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SPECIFICATIONS
  • 1.66:1 Widescreen
  • French PCM Mono
  • English subtitles
  • 1 Disc
FEATURES
  • Le scťnario (1979), a short video created by director Jean-Luc Godard to secure financing for Every Man for Himself
  • New video essay by critic Colin MacCabe
  • New interviews with actor Isabelle Huppert and producer Marin Karmitz
  • Archival interviews with actor Nathalie Baye, cinema≠tographers Renato Berta and William Lubtchansky, and composer Gabriel Yared
  • Two back-to-back 1980 appearances by Godard on The Dick Cavett Show
  • Godard 1980, a short film by Jon Jost, Donald Ranvaud, and Peter Wollen, featuring Godard
  • Trailer

Every Man for Himself

Blu-ray
Reviewed by: Chris Galloway

Directed By:
Starring: Isabelle Huppert, Jacques Dutronc, Nathalie Baye
1980 | 88 Minutes | Licensor: Gaumont

Release Information
Blu-ray | MSRP: $39.95 | Series: The Criterion Collection | Edition: #744
Sony Pictures Home Entertainment

Release Date: February 3, 2015
Review Date: March 22, 2015

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SYNOPSIS

After a decade in the wilds of avant-garde and early video experimentation, Jean-Luc Godard returned to commercial cinema with this work of social commentary, star-driven and narrative while remaining defiantly intellectual and visually cutting-edge. Every Man for Himself, featuring a script by Jean-Claude CarriŤre and Anne-Marie Miťville, looks at the sexual and professional lives of three people-a television producer (Jacques Dutronc), his ex-girlfriend (Nathalie Baye), and a prostitute (Isabelle Huppert)-to create a meditative story about work, relationships, and the notion of freedom. Made twenty years into his career, the film was, according to Godard, a second debut.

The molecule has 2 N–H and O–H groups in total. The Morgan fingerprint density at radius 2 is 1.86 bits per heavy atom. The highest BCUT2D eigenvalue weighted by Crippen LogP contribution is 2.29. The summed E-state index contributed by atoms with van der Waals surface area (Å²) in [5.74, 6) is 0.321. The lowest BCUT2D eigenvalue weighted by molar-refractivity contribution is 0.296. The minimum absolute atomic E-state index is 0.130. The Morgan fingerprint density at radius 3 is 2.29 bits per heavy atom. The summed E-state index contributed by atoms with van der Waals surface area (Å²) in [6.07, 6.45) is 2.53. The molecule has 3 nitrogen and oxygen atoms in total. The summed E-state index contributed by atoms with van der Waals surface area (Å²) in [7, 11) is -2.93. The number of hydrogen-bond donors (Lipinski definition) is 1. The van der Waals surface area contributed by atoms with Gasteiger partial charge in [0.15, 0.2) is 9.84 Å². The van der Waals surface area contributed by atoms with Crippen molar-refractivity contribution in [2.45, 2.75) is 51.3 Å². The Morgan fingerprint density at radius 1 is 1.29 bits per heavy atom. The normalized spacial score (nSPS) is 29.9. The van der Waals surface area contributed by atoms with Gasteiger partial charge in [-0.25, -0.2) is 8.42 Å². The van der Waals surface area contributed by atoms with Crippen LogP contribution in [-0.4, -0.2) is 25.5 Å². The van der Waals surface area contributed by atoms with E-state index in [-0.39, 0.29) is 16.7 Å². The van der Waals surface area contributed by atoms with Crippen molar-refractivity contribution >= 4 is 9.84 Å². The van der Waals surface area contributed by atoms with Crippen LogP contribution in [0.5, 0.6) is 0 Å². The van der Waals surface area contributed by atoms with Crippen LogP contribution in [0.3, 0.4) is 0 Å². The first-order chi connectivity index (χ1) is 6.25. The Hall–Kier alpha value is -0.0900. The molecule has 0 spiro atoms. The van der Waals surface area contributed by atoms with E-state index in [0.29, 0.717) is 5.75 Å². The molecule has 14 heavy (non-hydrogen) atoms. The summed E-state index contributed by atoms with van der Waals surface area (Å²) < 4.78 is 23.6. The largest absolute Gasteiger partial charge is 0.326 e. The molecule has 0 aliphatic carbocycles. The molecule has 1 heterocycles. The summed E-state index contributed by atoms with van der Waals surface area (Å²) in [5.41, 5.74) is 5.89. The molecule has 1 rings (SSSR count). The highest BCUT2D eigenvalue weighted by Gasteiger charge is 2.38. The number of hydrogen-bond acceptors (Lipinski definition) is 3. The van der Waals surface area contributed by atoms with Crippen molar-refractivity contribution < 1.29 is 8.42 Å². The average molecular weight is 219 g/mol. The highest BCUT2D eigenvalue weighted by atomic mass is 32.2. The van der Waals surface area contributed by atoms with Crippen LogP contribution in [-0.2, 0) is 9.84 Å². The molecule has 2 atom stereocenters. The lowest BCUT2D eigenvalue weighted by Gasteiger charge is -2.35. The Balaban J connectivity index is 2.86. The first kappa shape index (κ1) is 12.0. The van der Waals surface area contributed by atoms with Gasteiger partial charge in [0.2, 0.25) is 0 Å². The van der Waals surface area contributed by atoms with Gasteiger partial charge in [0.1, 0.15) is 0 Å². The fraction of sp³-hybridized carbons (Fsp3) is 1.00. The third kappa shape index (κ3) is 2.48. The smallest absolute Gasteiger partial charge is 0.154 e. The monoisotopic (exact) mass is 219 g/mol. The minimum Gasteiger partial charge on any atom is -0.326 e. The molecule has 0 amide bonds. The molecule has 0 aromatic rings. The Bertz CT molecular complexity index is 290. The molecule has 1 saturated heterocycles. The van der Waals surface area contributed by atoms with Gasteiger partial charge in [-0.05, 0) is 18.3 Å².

Discuss the film and Blu-ray here   


PICTURE

Jean-Luc Godardís ďsecond first filmĒ Every Man for Himself gets a rather nice Blu-ray edition from Criterion, who present the film in its original aspect ratio of about 1.66:1 on this dual-layer disc. The new 1080p/24hz high-definition transfer is based on a scan of the filmís original 35mm negative.